The majordomo gives an account of the enemy attack and Sancho's departure from his government, which amuses the duke and duchess. Meanwhile, the duke makes the arrangements for the challenge between Don Quixote and Tosilos. He insists that the heads of lances be removed to prevent death or injury. Don Quixote agrees.
People arrive to witness the spectacle, for they have never seen such a thing (as the practice had been outlawed a long time ago). The master of ceremonies does a double check to make sure everything is in order. The terms are agreed upon. If Don Quixote is victorious, the young man must marry the daughter of Dona Rodriguez. If Tosilos is victorious, he is released from the marriage promise.
The battle begins, and Don Quixote charges. However, Tosilos--having demanded to see the maiden who claimed he had breached on his promise--falls in love with her. He calls out to the marshal that he is troubled by his conscience, and he will marry the lady.
Don Quixote comes to a halt. The duke is amazed and angry at the development. Tosilos goes up to Dona Rodriguez and tells her he will marry her daughter.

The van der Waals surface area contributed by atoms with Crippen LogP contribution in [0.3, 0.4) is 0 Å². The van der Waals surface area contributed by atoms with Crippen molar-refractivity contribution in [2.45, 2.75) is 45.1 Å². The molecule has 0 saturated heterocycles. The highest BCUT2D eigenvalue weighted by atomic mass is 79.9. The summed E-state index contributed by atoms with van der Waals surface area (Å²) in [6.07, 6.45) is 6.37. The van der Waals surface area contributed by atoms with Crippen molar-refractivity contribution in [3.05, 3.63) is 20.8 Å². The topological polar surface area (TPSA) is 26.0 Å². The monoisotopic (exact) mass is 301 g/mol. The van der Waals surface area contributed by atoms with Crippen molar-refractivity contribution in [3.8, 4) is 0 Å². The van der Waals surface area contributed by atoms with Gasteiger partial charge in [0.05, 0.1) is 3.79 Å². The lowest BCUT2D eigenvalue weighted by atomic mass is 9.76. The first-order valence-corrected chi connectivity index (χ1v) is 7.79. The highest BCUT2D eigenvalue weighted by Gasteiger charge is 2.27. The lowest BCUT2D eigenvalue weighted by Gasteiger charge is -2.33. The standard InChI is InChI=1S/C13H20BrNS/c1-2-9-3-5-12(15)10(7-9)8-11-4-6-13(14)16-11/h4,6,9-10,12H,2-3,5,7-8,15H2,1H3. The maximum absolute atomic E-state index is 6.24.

However, when Tosilos removes his helmet, the duenna and daughter cry out that they have been tricked. This is not the young man that promised to marry the daughter. Don Quixote tells them that the young man's features were altered by the enchanters. However, he advises the daughter to marry the young man.
The duke laughs and proposes that the marriage be delayed, and the young man kept in confinement for a fortnight to see if his features shall change back.
The daughter, though, is grateful for the offer and wishes to accept.
Tosilos is still locked up, but he is resolved to marry the damsel. The duenna and her daughter are content. The people are disappointed that they didn't get to see the combatants fight.
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